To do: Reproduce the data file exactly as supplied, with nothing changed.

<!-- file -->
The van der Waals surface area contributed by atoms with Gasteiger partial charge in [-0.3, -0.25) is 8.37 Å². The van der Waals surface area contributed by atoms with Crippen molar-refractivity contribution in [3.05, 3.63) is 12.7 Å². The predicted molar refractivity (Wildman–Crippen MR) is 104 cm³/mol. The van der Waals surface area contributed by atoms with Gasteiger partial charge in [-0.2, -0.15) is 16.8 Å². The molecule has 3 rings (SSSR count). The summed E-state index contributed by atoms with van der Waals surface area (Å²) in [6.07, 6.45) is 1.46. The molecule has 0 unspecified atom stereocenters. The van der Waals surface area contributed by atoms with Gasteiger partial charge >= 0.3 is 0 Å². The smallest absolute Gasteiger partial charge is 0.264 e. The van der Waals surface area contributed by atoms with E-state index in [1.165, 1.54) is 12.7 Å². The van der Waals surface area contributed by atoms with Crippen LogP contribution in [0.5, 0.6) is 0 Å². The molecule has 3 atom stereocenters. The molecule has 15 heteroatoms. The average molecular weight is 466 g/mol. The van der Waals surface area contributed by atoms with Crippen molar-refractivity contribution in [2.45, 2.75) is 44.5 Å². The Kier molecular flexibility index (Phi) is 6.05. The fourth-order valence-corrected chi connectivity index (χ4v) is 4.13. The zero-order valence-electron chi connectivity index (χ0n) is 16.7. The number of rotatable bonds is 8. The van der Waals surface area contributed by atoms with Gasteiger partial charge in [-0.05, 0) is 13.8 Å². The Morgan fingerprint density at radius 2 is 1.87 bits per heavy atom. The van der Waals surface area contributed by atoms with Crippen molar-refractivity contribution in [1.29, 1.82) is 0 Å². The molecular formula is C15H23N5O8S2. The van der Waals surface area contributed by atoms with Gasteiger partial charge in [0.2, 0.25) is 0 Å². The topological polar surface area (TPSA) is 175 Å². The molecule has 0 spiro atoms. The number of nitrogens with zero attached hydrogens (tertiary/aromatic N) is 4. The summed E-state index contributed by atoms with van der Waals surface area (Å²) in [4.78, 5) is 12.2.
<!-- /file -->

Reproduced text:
The van der Waals surface area contributed by atoms with Gasteiger partial charge in [-0.3, -0.25) is 8.37 Å². The van der Waals surface area contributed by atoms with Crippen molar-refractivity contribution in [3.05, 3.63) is 12.7 Å². The predicted molar refractivity (Wildman–Crippen MR) is 104 cm³/mol. The van der Waals surface area contributed by atoms with Gasteiger partial charge in [-0.2, -0.15) is 16.8 Å². The molecule has 3 rings (SSSR count). The summed E-state index contributed by atoms with van der Waals surface area (Å²) in [6.07, 6.45) is 1.46. The molecule has 0 unspecified atom stereocenters. The van der Waals surface area contributed by atoms with Gasteiger partial charge >= 0.3 is 0 Å². The smallest absolute Gasteiger partial charge is 0.264 e. The van der Waals surface area contributed by atoms with E-state index in [1.165, 1.54) is 12.7 Å². The van der Waals surface area contributed by atoms with Crippen LogP contribution in [0.5, 0.6) is 0 Å². The molecule has 3 atom stereocenters. The molecule has 15 heteroatoms. The average molecular weight is 466 g/mol. The van der Waals surface area contributed by atoms with Crippen molar-refractivity contribution in [2.45, 2.75) is 44.5 Å². The Kier molecular flexibility index (Phi) is 6.05. The fourth-order valence-corrected chi connectivity index (χ4v) is 4.13. The zero-order valence-electron chi connectivity index (χ0n) is 16.7. The number of rotatable bonds is 8. The van der Waals surface area contributed by atoms with Gasteiger partial charge in [-0.05, 0) is 13.8 Å². The Morgan fingerprint density at radius 2 is 1.87 bits per heavy atom. The van der Waals surface area contributed by atoms with Crippen molar-refractivity contribution in [1.29, 1.82) is 0 Å². The molecular formula is C15H23N5O8S2. The van der Waals surface area contributed by atoms with Gasteiger partial charge in [0.2, 0.25) is 0 Å². The topological polar surface area (TPSA) is 175 Å². The molecule has 0 spiro atoms. The number of nitrogens with zero attached hydrogens (tertiary/aromatic N) is 4. The summed E-state index contributed by atoms with van der Waals surface area (Å²) in [4.78, 5) is 12.2.